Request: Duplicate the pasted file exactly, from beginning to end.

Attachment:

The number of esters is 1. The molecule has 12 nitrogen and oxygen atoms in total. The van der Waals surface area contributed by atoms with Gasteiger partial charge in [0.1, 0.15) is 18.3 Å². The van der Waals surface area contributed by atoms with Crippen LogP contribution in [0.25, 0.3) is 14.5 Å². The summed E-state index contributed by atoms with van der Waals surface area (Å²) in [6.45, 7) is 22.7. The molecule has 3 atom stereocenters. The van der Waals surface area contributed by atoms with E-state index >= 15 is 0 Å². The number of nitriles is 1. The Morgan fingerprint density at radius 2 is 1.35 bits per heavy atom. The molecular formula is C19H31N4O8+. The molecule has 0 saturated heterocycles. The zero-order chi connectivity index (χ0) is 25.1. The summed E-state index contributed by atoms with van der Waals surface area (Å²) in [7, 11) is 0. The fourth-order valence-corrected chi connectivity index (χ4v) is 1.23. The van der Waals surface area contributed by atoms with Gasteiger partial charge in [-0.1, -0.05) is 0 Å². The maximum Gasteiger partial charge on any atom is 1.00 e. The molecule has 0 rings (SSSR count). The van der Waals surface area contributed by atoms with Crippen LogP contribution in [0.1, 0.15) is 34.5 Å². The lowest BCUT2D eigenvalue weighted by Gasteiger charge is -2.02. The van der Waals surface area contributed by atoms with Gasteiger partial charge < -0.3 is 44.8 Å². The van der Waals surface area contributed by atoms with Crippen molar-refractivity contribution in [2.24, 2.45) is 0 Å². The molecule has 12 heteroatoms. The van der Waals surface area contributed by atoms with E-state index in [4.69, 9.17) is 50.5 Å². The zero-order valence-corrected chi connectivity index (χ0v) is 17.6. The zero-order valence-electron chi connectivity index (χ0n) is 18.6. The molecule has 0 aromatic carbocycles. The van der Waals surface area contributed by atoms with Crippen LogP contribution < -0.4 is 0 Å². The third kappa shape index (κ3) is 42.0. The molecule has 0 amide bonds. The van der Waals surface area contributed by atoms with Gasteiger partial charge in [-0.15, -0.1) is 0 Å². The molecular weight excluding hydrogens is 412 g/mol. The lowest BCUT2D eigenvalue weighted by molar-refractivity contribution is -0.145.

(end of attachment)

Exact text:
The number of esters is 1. The molecule has 12 nitrogen and oxygen atoms in total. The van der Waals surface area contributed by atoms with Gasteiger partial charge in [0.1, 0.15) is 18.3 Å². The van der Waals surface area contributed by atoms with Crippen LogP contribution in [0.25, 0.3) is 14.5 Å². The summed E-state index contributed by atoms with van der Waals surface area (Å²) in [6.45, 7) is 22.7. The molecule has 3 atom stereocenters. The van der Waals surface area contributed by atoms with E-state index >= 15 is 0 Å². The number of nitriles is 1. The Morgan fingerprint density at radius 2 is 1.35 bits per heavy atom. The molecular formula is C19H31N4O8+. The molecule has 0 saturated heterocycles. The zero-order chi connectivity index (χ0) is 25.1. The summed E-state index contributed by atoms with van der Waals surface area (Å²) in [7, 11) is 0. The fourth-order valence-corrected chi connectivity index (χ4v) is 1.23. The van der Waals surface area contributed by atoms with Gasteiger partial charge in [-0.1, -0.05) is 0 Å². The maximum Gasteiger partial charge on any atom is 1.00 e. The molecule has 0 rings (SSSR count). The van der Waals surface area contributed by atoms with Crippen LogP contribution in [0.1, 0.15) is 34.5 Å². The lowest BCUT2D eigenvalue weighted by Gasteiger charge is -2.02. The van der Waals surface area contributed by atoms with Gasteiger partial charge < -0.3 is 44.8 Å². The van der Waals surface area contributed by atoms with Crippen molar-refractivity contribution in [2.24, 2.45) is 0 Å². The molecule has 12 heteroatoms. The van der Waals surface area contributed by atoms with E-state index in [4.69, 9.17) is 50.5 Å². The zero-order valence-corrected chi connectivity index (χ0v) is 17.6. The zero-order valence-electron chi connectivity index (χ0n) is 18.6. The molecule has 0 aromatic carbocycles. The van der Waals surface area contributed by atoms with Crippen LogP contribution < -0.4 is 0 Å². The third kappa shape index (κ3) is 42.0. The molecule has 0 amide bonds. The van der Waals surface area contributed by atoms with Gasteiger partial charge in [-0.15, -0.1) is 0 Å². The molecular weight excluding hydrogens is 412 g/mol. The lowest BCUT2D eigenvalue weighted by molar-refractivity contribution is -0.145.